Whenever my life seemed bleak, my mom had a knack for cheering me up by reminding me of all the things that I had accomplished instead of focusing on the issues at present. I hope I will always remember to do that for my children. Here's an example: Once when I was studying for a difficult calculus exam in college, I had a horrible cold...and it was raining... and I had just broken up with whomever I had been dating...and I had a crappy job...and I had just heard the news that a girl my age, with whom I went to church, had just gotten married on some distant tropical beach to some hot guy and she was opening her own art boutique because her new husband was quite wealthy, I called home miserable and my mom reminded me that she would probably find herself divorced with children and no way to support herself because she did not pursue an education...oh, and by the way you are nearly through with college, how great is that? I felt better, worked harder and passed that exam. Oh the girl, you might ask? She did eventually end up as predicted (though I would not wish that on anyone). I say all this because perhaps that is what our nation needs right now - a little good news pep talk and a reminder that we are strong.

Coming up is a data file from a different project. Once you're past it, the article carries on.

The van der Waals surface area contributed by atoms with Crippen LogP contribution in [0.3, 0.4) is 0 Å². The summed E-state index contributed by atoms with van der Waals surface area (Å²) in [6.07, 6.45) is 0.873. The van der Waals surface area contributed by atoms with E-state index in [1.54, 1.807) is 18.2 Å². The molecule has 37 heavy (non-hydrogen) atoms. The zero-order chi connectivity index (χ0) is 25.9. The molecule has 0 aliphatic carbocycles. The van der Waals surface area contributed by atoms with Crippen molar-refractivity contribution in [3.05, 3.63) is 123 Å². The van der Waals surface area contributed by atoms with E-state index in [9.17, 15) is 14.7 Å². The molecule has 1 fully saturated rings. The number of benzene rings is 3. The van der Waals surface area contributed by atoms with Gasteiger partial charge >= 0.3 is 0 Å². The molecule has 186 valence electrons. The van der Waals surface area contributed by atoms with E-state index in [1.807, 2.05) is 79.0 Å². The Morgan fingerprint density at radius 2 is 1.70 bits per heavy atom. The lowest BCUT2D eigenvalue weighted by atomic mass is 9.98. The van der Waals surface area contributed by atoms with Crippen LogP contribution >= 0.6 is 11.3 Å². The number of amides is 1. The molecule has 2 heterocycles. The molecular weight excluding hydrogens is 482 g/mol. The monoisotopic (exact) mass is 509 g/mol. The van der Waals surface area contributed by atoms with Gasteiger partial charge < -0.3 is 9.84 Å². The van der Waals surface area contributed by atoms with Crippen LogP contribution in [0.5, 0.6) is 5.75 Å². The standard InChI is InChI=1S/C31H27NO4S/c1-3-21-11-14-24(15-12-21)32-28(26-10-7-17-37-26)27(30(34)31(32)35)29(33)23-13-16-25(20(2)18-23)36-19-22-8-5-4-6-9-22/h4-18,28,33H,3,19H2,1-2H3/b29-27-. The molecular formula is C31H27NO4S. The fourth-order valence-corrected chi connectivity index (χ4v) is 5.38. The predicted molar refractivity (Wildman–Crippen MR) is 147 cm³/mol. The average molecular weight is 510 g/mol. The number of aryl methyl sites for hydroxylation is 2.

Everyday, we hear news story after news story of horrible things happening. From murder and mayhem to the destruction of our environment, it can really bring a person or nation down. I sometimes turn off the news for a few days and breath a sigh of relief. With this in mind, I am going to find good things that are happening and report on them on Fridays.
Because the auto industry is so much in the news, here is some good news about our automobiles:
"Granted, cars emit greenhouse gases and create maddening traffic jams, but consider what else they do. Compared with the models on the road in 1970, today's cars burn less gasoline per mile and emit 98 percent fewer pollutants. That's why, despite the doubling of the number of cars, there's much less smog in the air.
The basic sedan today offers more creature comforts and safety than the luxury cars of old. The fatality rate has declined sharply, and cars have become so reliable that it's rare to come upon that once-routine sight on the shoulder of the road: a driver forlornly staring under the hood."
-It's a Wonderful Life, Reader's Digest, February 2009
If you are interested in getting happy news in your email, I recommend this website, Happy News. Sign up for their newsletter and you will read news stories that are positive.